[nfb-talk] Fw: [Blind drivers at the steering wheel

Sherri flmom2006 at gmail.com
Tue Apr 23 00:31:32 UTC 2013

----- Original Message ----- 
From: Patricia A. Lipovsky
Sent: Monday, April 22, 2013 4:46 PM
Subject: [fcb-l] Blind drivers at the steering wheel

Blind drivers at the steering wheel

> 14 April 2013 Last updated at 19:37 ET
> Blind drivers at the steering wheel
> By Damon Rose BBC News
> Innovations in automated driving have led to speculation that blind people
> may be able to take to the wheel. But do they want to drive - and could it
> become a reality?
> How would you feel if a blind person pulled up next to you in a car?
> This time last year, Google released a video showing a blind man driving a
> car. He was seen going to a local drive-through restaurant near his home 
> in
> San Jose, California, and later collecting dry cleaning without any
> difficulty.
> Steve Mahan, the driver, heads the Santa Clara Valley Blind Center and
> hadn't been in the driver's seat of a car since giving up his licence 
> eight
> years earlier after losing 95% of his sight. On this occasion, the only
> action he performed was to press a start button. He couldn't control the 
> car
> independently, but the video showed an intent to make driving more
> accessible and safe for everyone.
> "I'm finding there's a lot of buzz, a lot of people in the blind community
> talking about driverless cars," says Mahan. "In America, getting a 
> driver's
> licence is a rite of passage. It represents being able, having the liberty
> to go where you want to go. Cars and car ownership are important parts of 
> a
> sense of independence and personal power."
> Public transport isn't very developed in the US, so being carless can 
> leave
> you isolated and could contribute to problems such as unemployment.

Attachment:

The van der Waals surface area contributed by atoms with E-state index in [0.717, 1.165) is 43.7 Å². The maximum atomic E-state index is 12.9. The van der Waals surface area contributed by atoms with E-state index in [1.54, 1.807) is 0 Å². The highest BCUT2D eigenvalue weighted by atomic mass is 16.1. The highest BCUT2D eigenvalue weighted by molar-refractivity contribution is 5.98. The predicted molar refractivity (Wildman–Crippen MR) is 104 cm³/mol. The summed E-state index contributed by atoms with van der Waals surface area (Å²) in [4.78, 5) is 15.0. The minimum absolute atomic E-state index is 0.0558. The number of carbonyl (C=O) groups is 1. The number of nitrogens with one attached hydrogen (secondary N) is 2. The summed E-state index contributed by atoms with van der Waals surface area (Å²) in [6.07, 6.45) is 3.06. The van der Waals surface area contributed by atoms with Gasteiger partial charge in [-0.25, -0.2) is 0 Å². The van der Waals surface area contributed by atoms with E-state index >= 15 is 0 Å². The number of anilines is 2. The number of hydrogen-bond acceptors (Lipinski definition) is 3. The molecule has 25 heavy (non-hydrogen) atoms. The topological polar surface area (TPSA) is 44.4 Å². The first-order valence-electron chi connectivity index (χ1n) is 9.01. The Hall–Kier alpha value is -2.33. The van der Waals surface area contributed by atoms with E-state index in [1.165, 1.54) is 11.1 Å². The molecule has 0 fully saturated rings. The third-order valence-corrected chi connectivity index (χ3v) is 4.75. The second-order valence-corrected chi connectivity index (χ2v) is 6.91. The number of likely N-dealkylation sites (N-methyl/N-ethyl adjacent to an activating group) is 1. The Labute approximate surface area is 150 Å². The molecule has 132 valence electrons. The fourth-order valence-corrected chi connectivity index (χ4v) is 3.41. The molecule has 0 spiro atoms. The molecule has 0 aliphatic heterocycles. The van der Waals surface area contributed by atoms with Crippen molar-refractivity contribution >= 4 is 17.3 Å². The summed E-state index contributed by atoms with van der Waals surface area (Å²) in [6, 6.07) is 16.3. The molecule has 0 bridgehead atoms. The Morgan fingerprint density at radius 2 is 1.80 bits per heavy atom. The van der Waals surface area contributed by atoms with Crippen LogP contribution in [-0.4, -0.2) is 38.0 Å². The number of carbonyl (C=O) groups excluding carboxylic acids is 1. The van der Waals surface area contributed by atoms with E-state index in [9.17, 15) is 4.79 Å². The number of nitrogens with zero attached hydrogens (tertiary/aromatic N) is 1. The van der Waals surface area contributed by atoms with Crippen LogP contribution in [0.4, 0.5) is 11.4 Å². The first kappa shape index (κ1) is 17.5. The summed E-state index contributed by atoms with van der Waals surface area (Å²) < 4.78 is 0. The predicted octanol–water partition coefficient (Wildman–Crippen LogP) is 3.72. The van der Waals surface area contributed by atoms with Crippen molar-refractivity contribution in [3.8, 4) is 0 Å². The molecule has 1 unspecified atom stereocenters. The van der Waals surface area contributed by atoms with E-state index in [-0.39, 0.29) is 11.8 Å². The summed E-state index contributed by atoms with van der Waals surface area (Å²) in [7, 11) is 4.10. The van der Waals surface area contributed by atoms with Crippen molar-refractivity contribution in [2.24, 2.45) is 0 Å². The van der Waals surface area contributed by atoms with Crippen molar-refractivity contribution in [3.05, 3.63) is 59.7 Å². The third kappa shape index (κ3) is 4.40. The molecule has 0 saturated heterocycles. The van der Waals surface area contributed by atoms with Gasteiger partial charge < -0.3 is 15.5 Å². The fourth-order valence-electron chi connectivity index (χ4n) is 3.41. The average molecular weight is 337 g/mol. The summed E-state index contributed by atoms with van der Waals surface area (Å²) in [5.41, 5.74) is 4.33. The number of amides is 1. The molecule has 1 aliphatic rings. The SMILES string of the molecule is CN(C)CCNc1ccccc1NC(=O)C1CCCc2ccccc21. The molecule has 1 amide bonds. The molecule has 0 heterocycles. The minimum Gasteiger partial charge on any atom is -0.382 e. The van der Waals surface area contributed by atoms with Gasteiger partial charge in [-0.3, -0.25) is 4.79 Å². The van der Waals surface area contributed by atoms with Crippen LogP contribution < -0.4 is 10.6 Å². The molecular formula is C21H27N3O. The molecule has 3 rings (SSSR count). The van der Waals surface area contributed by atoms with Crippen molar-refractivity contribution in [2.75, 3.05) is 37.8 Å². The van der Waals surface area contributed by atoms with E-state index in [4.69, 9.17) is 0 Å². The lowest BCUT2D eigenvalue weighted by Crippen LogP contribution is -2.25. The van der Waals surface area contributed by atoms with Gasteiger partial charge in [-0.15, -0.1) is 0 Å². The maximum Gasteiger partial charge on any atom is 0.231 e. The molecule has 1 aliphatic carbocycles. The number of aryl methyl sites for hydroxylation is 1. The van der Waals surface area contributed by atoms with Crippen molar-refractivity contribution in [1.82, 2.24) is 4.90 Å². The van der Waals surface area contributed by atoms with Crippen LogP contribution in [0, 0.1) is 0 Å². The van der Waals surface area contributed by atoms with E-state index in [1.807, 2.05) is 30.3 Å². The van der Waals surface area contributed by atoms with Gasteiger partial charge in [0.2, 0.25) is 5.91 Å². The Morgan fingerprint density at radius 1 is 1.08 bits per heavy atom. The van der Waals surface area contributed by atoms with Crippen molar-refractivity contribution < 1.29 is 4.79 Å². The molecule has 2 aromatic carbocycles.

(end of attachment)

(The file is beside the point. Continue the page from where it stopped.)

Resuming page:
> Because of this, cars can provoke a very emotional response among blind
> people, says Mahan. "We have had clients that will just go out and sit in
> the vehicles they used to drive and turn the motor on, just to be behind 
> the
> wheel."
> The driverless car uses a combination of GPS, laser, radar and 3D
> environment data that was likely to have been collected by Google's other
> cars, the ones whose picture-taking brought us Street View.
> Mahan, 60, believes blind people will be driving in his lifetime and, 
> after
> experiencing several journeys in the Google car, says he'd be  confident
> enough to use one now if it had talking controls.
> Others are much more sceptical.
> "I would be surprised if in the next five years these products will reach
> market and we'd be legally allowed to drive," says Hugh Huddy, a campaigns
> officer at the Royal National Institute of Blind People, and who is 
> himself
> blind.
> The technology may be heading in one direction, but there are other 
> barriers
> to the prospect of blind people driving - namely lawmakers and other road
> users.
> Google has been successful in lobbying the states of Nevada, California 
> and
> Florida, all of which have now passed laws to allow the testing of